Almost 13-hundred properties in north Birmingham must be tested by the Environmental Protection Agency for toxins. EPA wants soil samples as well as air and water samples taken around the collegeville area.
EPA officials have been busy meeting with residents in three north Birmingham neighborhoods collecting signatures for permission begin testing. I spoke with a few residents who say, if there is contamination in the soil, they hope the problem is corrected soon.
Ethel Brock didn't want to wait for the environmental protection agency. So she reached out to a private environmental company to test the soil in her garden.
"I was advised that it was not in my best interest to eat it," she said.
She has a copy of the results from the private company. The chemicals are highlighted in yellow. She suspects this is exactly what the EPA will find when it conducts tests.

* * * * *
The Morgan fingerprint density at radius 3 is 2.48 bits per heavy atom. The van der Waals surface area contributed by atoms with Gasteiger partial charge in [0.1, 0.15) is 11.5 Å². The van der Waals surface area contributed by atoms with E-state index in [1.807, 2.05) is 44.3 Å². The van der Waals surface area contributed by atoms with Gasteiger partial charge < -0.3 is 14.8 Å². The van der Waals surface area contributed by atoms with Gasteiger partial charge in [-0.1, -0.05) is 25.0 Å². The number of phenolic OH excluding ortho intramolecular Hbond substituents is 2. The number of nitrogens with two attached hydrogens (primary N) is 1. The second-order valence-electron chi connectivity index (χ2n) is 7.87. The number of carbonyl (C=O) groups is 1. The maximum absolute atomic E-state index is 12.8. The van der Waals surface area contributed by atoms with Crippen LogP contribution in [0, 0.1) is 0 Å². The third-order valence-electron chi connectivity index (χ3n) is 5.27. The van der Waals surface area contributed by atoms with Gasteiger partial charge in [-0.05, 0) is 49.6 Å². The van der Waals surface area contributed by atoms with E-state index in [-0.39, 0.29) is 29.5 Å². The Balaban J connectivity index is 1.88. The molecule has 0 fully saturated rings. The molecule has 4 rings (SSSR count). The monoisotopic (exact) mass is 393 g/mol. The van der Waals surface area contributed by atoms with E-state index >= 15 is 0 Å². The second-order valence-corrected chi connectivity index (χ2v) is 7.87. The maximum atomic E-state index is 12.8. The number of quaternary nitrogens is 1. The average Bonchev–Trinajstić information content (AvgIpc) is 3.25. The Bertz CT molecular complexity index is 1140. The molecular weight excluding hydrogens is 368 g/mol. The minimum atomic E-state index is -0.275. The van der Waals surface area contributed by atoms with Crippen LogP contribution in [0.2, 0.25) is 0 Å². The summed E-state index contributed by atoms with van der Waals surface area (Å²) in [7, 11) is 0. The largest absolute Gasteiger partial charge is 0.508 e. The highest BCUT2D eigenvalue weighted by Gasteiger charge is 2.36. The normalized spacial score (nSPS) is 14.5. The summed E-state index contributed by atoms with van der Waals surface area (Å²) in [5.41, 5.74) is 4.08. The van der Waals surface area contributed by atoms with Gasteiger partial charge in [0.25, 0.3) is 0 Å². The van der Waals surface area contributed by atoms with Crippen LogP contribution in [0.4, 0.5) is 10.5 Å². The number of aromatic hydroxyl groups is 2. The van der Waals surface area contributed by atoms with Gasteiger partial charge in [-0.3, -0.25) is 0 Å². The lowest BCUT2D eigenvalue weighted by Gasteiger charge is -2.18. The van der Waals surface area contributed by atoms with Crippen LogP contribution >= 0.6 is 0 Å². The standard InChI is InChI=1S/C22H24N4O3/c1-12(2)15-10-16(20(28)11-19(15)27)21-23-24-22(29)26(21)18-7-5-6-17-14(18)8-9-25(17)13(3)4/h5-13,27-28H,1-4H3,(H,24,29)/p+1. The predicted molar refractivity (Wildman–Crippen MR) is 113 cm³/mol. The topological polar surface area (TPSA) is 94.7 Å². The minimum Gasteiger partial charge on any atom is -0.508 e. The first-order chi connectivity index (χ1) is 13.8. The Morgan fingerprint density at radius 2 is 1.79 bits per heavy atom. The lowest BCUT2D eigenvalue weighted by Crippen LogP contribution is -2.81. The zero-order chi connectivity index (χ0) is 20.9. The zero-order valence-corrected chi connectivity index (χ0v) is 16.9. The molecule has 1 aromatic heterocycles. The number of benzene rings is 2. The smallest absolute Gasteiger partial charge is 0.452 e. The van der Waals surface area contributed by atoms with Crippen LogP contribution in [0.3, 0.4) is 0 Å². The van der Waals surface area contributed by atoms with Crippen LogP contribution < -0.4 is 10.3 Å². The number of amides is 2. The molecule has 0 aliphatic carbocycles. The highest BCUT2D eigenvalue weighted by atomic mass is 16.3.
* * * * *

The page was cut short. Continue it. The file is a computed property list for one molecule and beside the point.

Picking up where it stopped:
"My hope is that if the contamination is wide spread. And it is. I hope there is some way that the whole community can be cleared up," she said.
The EPA is addressing environmental concerns in north Birmingham because of the community's current and historical industrial activity.
A spokesperson says the factories, past and present, may have impacted the air, soil and water. Brock's neighbor, Anwar Marquette has lived in Birmingham for more than sixty years.
"We played up here at Hudson school some days and played around and we could see yellow clouds in the air, but what did we know about that? This was the only place we had to live," he said.
Marquette says he's glad to see the EPA step in. But what he ultimately wants to see is this.
"That they will find a way to compensate for the wrong that these foundries and pipe shops have done."